You say that you

[I] realize that one can enter a custom reason, but really, "this question appears to be off-topic" is all I want to say.

but...I don't believe you. There is something you want to say - you have a rather strong opinion on this question being off-topic, and you've got to have a reason for that. Maybe you feel you have no nice way of expression that opinion? Try. For instance, we have discussed closing for insufficient effort before, and while we never established a consensus on whether or not that's a valid close reason, some users nevertheless use it (users with sufficient reputation can see the variants of "I'm voting to close this question as off-topic because of insufficient research effort." used here), there are around 20 uses of that over the last 90 days.

Lastly, let me comment on this:

And even if were unclear, I wouldn't want to choose that option, because it entails inviting the OP to clarify the question and come back, which is not an invitation I wish to offer.

While I can sort-of understand the sentiment, that's not what we do here. Everyone who gets a question closed is in principle welcome to come back, improve it, and become a productive member of the community. Your personal prognosis for a specific question or user is irrelevant, we generally assume good faith. It's easy to think "this user posted crap once, they won't ever get better", but...sometimes they do. And often they don't, but there's no reason to condemn them in advance. If they keep asking malformed low-quality questions, the automatic restrictions will kick in relatively quickly. If they don't keep asking malformed questions, the problem is solved anyway. What would we improve be being as actively discouraging as you seem to want to be?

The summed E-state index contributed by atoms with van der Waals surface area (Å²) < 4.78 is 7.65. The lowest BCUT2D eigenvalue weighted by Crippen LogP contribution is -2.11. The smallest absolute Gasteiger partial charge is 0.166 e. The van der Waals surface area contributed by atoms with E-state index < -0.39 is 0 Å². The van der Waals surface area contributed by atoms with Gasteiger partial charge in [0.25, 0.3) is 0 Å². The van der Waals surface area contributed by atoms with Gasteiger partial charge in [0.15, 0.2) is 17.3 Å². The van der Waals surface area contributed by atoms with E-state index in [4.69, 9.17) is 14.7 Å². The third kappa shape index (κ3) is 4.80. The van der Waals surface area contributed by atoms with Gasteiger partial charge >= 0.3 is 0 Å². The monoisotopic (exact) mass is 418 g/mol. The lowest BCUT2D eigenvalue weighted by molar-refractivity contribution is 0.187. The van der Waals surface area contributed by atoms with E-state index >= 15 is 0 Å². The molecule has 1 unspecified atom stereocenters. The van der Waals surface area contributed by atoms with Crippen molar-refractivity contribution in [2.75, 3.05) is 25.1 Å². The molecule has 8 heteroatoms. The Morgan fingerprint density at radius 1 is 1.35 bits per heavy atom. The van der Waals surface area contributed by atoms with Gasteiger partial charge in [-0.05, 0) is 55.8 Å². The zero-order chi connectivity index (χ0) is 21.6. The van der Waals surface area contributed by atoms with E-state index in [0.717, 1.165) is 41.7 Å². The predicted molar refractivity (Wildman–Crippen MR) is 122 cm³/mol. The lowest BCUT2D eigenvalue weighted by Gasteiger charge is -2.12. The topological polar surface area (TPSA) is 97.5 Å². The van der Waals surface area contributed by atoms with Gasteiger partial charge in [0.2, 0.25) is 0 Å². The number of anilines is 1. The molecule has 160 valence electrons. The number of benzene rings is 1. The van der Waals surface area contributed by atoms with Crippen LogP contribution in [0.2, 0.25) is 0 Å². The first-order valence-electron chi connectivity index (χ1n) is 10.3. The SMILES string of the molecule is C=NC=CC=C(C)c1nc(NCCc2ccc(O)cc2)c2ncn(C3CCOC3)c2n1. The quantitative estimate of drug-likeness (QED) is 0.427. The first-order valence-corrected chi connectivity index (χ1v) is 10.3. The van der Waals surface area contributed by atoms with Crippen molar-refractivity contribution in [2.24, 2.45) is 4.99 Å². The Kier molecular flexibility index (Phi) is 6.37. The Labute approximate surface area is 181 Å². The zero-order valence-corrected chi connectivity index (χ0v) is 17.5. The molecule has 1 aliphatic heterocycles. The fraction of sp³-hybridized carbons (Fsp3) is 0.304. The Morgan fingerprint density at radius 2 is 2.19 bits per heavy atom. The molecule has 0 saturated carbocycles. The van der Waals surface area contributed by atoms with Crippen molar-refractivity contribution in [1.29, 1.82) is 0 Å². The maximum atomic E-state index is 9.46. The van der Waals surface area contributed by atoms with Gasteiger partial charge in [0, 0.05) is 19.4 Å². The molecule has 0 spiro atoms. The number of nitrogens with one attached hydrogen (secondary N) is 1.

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  • $\begingroup$ Regarding your last paragraph: "Often they don't" is a reason to condemn them in advance. It might not be a compelling reason,and it might be overridden by the fact that "sometimes they do" --- but in the presence of imperfect information, one runs the risk of making a mistake no matter what one does. It is a bad thing to discourage someone who might come back and make a positive contribution. It is also a bad thing to encourage someone who might come back and clutter the site with another bad question. I am in favor of giving some benefit of the doubt, but there are limits. $\endgroup$ – WillO Apr 17 '17 at 15:54
  • $\begingroup$ @WillO I personally do not look at a user's page ever when assessing a question. Whether they have 0 or 100 previously closed questions is irrelevant to me. I can examine the question as it stands, and if it is not appropriate for the site, I vote to close with the understanding that if it is improved, I would vote to re-open. $\endgroup$ – JamalS Apr 18 '17 at 10:57